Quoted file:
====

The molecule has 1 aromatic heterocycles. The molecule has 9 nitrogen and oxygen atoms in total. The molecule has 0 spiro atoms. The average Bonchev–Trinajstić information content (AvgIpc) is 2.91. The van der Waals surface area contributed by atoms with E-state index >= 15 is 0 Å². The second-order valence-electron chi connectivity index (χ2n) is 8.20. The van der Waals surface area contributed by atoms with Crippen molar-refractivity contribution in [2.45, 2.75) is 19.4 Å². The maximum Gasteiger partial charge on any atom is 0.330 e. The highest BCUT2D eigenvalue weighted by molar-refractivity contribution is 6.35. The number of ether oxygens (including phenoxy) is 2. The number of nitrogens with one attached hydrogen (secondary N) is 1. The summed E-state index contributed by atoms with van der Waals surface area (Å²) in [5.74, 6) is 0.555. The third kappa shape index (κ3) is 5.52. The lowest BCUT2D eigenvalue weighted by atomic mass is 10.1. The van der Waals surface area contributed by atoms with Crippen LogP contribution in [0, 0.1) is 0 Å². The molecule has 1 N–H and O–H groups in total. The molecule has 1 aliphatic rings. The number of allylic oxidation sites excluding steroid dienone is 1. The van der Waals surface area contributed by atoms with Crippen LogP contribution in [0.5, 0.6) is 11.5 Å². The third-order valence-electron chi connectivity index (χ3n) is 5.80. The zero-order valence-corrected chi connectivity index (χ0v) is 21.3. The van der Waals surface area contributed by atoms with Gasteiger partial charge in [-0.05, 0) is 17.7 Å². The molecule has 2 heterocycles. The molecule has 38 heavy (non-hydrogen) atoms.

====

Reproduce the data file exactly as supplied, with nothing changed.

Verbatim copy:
The molecule has 1 aromatic heterocycles. The molecule has 9 nitrogen and oxygen atoms in total. The molecule has 0 spiro atoms. The average Bonchev–Trinajstić information content (AvgIpc) is 2.91. The van der Waals surface area contributed by atoms with E-state index >= 15 is 0 Å². The second-order valence-electron chi connectivity index (χ2n) is 8.20. The van der Waals surface area contributed by atoms with Crippen molar-refractivity contribution in [2.45, 2.75) is 19.4 Å². The maximum Gasteiger partial charge on any atom is 0.330 e. The highest BCUT2D eigenvalue weighted by molar-refractivity contribution is 6.35. The number of ether oxygens (including phenoxy) is 2. The number of nitrogens with one attached hydrogen (secondary N) is 1. The summed E-state index contributed by atoms with van der Waals surface area (Å²) in [5.74, 6) is 0.555. The third kappa shape index (κ3) is 5.52. The lowest BCUT2D eigenvalue weighted by atomic mass is 10.1. The van der Waals surface area contributed by atoms with Crippen LogP contribution in [0, 0.1) is 0 Å². The molecule has 1 N–H and O–H groups in total. The molecule has 1 aliphatic rings. The number of allylic oxidation sites excluding steroid dienone is 1. The van der Waals surface area contributed by atoms with Crippen LogP contribution in [0.5, 0.6) is 11.5 Å². The third-order valence-electron chi connectivity index (χ3n) is 5.80. The zero-order valence-corrected chi connectivity index (χ0v) is 21.3. The van der Waals surface area contributed by atoms with Gasteiger partial charge in [-0.05, 0) is 17.7 Å². The molecule has 2 heterocycles. The molecule has 38 heavy (non-hydrogen) atoms.